Winter & Spring: The Parable of the Seasons

by Sarah Burkhart – MA, LPC

Several years ago, I moved to St. Louis for a three-year grad program. Having lived my whole life in the great state of Texas, I had been exposed to only two types of weather up to that point: warm and blazingly hot. In St. Louis, I gained my first experience with that mythical season that I had read about in books and seen in movies – winter. At first, my emergence out of my weather comfort zone was full of fun and novelty. I enjoyed watching the leaves turn orange and red and yellow and shopping for scarves. Then slowly I realized that I had to be very careful with my wardrobe choices before a long hike or jog because otherwise my fingers and ears would ache and throb until they eventually went numb. That was just before I recognized the shortcomings of my “warm” winter coat, which had always been more than cozy in Texas but was now sadly insufficient since it covered no part of my legs. And all of these realizations came before the first snow fall, at which point my eyes were opened to my need for good boots with traction, an ice scraper, WARM hats and gloves (cuteness in my wardrobe choices was being swiftly replaced by functionality) and lots of patience for being stuck inside. By mid-January, the novelty of winter was long gone.

I’m not going to lie, that first winter was hard. I tried to make the best of it but the gray days, the leafless trees, and the COLD began to get under my skin and grate on me. And, what was worse, I was powerless to change the weather. The truth of the matter (my academic brain told me) is that the earth is tilted on its axis and when it is tilted away from the sun, it is going to be cold. I found myself in an uncomfortable state that I was totally powerless to change.

And then late March came. And I saw this:

I actually posted this picture on Facebook with the caption “Praise God, it’s Spring!” I remember the feeling that I had seeing the trees and flowers in all their springtime glory that year. It was a beauty and a brightness almost too lavish to be believed. Not only is spring in St. Louis a bit more, shall we say, “showy” than Texas spring, it is also appearing to people beaten down by the long winter they have just endured. The stark contrast between the seasons dazzled my unaccustomed eyes. Not only did I see nature returning to life all around me, I felt my own spirit revive with it. And, perhaps even more powerfully, I discovered through multiple years in St. Louis that this phenomenon happens EVERY YEAR. Because, as I gloomily surmised during that first winter, the earth is tilted on its axis and therefore a season of cold is inevitably followed by a thaw. Without fail. I could not, try though I might, shorten the winter months. But powers greater than me, which proved to be consistent and reliable, brought spring each year without my help.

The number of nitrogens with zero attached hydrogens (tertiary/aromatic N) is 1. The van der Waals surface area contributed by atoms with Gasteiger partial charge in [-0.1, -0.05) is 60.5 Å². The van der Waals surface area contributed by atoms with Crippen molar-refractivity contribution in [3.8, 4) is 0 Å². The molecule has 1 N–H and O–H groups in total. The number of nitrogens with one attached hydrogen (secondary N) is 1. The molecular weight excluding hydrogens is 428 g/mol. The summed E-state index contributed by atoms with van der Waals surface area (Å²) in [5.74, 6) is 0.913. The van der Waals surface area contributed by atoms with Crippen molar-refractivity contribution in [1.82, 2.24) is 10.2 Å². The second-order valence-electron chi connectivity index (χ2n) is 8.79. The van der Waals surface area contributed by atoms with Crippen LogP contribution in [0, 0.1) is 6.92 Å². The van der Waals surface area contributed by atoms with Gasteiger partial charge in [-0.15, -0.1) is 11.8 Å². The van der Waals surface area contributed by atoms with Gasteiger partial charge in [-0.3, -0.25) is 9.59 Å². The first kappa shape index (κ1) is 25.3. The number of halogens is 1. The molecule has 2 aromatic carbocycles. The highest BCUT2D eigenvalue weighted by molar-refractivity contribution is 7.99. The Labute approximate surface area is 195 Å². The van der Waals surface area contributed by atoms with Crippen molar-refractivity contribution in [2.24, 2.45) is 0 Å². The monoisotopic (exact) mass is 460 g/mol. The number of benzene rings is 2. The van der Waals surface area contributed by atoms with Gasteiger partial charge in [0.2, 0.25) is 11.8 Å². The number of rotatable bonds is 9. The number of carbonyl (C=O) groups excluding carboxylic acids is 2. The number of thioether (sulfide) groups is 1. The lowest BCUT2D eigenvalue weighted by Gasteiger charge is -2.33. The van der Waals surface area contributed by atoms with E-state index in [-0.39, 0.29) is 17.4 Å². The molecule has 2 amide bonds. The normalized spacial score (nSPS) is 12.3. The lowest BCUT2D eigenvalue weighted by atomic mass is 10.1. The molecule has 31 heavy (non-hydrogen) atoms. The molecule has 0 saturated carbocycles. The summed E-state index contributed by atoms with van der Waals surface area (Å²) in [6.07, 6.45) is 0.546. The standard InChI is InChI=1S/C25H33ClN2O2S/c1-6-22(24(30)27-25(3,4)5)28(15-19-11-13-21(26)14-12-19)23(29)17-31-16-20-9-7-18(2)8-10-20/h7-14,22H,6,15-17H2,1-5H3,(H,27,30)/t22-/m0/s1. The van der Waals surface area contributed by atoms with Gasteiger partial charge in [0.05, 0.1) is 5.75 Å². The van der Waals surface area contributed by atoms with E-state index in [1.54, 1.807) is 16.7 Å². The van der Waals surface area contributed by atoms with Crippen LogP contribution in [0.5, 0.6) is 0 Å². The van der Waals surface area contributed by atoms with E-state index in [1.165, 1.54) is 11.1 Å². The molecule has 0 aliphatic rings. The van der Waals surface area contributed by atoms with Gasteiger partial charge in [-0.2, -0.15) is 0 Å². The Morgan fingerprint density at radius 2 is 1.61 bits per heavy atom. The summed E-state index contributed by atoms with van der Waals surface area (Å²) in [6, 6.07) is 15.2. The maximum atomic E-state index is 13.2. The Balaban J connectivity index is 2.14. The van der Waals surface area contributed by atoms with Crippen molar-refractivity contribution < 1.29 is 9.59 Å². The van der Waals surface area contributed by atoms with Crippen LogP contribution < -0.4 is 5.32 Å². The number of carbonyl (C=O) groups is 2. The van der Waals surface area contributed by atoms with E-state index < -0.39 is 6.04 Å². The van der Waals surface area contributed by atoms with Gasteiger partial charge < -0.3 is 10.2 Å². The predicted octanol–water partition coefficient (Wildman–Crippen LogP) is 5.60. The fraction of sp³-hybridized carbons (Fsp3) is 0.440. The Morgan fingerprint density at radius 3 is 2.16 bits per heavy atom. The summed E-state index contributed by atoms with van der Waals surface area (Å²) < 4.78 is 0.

There is a point to this. We’ve probably all heard someone say that life is made up of seasons. This word carries implications that I, the native Texan, really never considered before my time in St. Louis.

  • Seasons are not short. They require patience and endurance if we are to make it through to the next.
  • Seasons are not under our control. Sometimes we can take practical steps to make them more bearable (think hats, gloves, pot roast), but we cannot wish or work them away.
  • Seasons are not permanent. Summer turns to fall turns to winter turns to spring. We may love some of them and hate some of them but we are not stuck in any of them.
  • Seasons teach us… about ourselves and about God.

On the Christian calendar, we are currently in the middle of the season of Lent. Lent, historically, has been observed as a period of focus on God through fasting – not necessarily fasting from food but fasting (or refraining) from something that we would normally lean on for comfort or pleasure. In seasonal terms, Lent is winter. Lent is a desert. We may, in our best moments, be able to pick out a stark beauty during this season. But certainly we will also have our moments when we really just wish we could make it end a bit faster. The idea is to feel some amount of discomfort for a season – not because there is virtue in discomfort itself but because such is life. And there is certainly potential virtue in our reactions to our discomfort. But there is another point to Lent that I find much more important. It culminates in the celebration of Easter – the day that Jesus rose from the dead after being put to death. The day he redeemed us and made us new. Easter is springtime. And after a long winter, such a springtime should dazzle us to the core. In whatever season you find yourself now, may this reality bring you courage – the turning of the seasons may be out of our control but it is coming nevertheless. Spring is on its way and even the harshest winter cannot impede its approach.

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